Extensive skill, knowledge, and experience are needed for these occupations. Many require more than five years of experience. For example, surgeons must complete four years of college and an additional five to seven years of specialized medical training to be able to do their job.
Most of these occupations require graduate school. For example, they may require a master's degree, and some require a Ph.D., M.D., or J.D. (law degree).
Employees may need some on-the-job training, but most of these occupations assume that the person will already have the required skills, knowledge, work-related experience, and/or training.
These occupations often involve coordinating, training, supervising, or managing the activities of others to accomplish goals. Very advanced communication and organizational skills are required. Examples include pharmacists, lawyers, astronomers, biologists, clergy, neurologists, and veterinarians.
Conduct research in the genetics, nutrition, reproduction, growth, and development of domestic farm animals.
Salary at 10th Percentile: $40K
Salary at 25th Percentile: $50K
Median Salary: $63K
Salary at 75th Percentile: $87K
Salary at 90th Percentile: $125K
Study nutritional requirements of animals and nutritive values of animal feed materials.
Advise producers about improved products and techniques that could enhance their animal production efforts.
Develop improved practices in feeding, housing, sanitation, or parasite and disease control of animals.
Write up or orally communicate research findings to the scientific community, producers, and the public.
Study effects of management practices, processing methods, feed, or environmental conditions on quality and quantity of animal products, such as eggs and milk.
Conduct research concerning animal nutrition, breeding, or management to improve products or processes.
Research and control animal selection and breeding practices to increase production efficiency and improve animal quality.
Determine genetic composition of animal populations and heritability of traits, using principles of genetics.
Crossbreed animals with existing strains or cross strains to obtain new combinations of desirable characteristics.
Knowledge of plant and animal organisms, their tissues, cells, functions, interdependencies, and interactions with each other and the environment.
Knowledge of the structure and content of the English language including the meaning and spelling of words, rules of composition, and grammar.
Knowledge of the chemical composition, structure, and properties of substances and of the chemical processes and transformations that they undergo. This includes uses of chemicals and their interactions, danger signs, production techniques, and disposal methods.
Knowledge of arithmetic, algebra, geometry, calculus, statistics, and their applications.
Knowledge of techniques and equipment for planting, growing, and harvesting food products (both plant and animal) for consumption, including storage/handling techniques.
Knowledge of principles and methods for curriculum and training design, teaching and instruction for individuals and groups, and the measurement of training effects.
Knowledge of circuit boards, processors, chips, electronic equipment, and computer hardware and software, including applications and programming.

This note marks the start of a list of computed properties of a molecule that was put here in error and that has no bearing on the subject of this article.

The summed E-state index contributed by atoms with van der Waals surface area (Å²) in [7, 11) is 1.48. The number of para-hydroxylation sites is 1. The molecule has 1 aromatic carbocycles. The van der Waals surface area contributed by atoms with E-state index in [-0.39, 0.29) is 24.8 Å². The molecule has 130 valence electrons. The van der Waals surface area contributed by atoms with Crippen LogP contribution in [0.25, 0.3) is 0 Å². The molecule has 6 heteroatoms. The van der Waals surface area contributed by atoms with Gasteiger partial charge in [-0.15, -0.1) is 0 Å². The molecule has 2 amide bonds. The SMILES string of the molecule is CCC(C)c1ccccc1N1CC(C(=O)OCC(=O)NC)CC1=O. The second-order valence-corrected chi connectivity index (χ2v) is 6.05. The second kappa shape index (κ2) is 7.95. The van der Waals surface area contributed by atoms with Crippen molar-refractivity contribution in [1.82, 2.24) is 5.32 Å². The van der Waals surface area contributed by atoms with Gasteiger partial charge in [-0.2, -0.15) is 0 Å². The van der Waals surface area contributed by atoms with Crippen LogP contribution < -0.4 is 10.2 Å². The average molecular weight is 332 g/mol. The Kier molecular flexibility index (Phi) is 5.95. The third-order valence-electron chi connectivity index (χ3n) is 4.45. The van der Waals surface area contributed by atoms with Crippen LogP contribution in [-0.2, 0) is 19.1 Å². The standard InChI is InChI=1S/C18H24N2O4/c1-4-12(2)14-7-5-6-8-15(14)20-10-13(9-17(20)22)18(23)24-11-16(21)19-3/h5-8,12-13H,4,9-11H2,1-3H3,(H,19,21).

Knowledge of business and management principles involved in strategic planning, resource allocation, human resources modeling, leadership technique, production methods, and coordination of people and resources.
Knowledge of principles and processes for providing customer and personal services. This includes customer needs assessment, meeting quality standards for services, and evaluation of customer satisfaction.
Knowledge of raw materials, production processes, quality control, costs, and other techniques for maximizing the effective manufacture and distribution of goods.
Using scientific rules and methods to solve problems.
Using logic and reasoning to identify the strengths and weaknesses of alternative solutions, conclusions or approaches to problems.
Understanding written sentences and paragraphs in work related documents.
Talking to others to convey information effectively.
Communicating effectively in writing as appropriate for the needs of the audience.
Understanding the implications of new information for both current and future problem-solving and decision-making.
Giving full attention to what other people are saying, taking time to understand the points being made, asking questions as appropriate, and not interrupting at inappropriate times.
Identifying complex problems and reviewing related information to develop and evaluate options and implement solutions.
Considering the relative costs and benefits of potential actions to choose the most appropriate one.
Determining how a system should work and how changes in conditions, operations, and the environment will affect outcomes.
The ability to combine pieces of information to form general rules or conclusions (includes finding a relationship among seemingly unrelated events).
The ability to communicate information and ideas in speaking so others will understand.
The ability to apply general rules to specific problems to produce answers that make sense.
The ability to listen to and understand information and ideas presented through spoken words and sentences.
The ability to read and understand information and ideas presented in writing.
The ability to communicate information and ideas in writing so others will understand.
The ability to generate or use different sets of rules for combining or grouping things in different ways.
The ability to see details at close range (within a few feet of the observer).
The ability to tell when something is wrong or is likely to go wrong. It does not involve solving the problem, only recognizing there is a problem.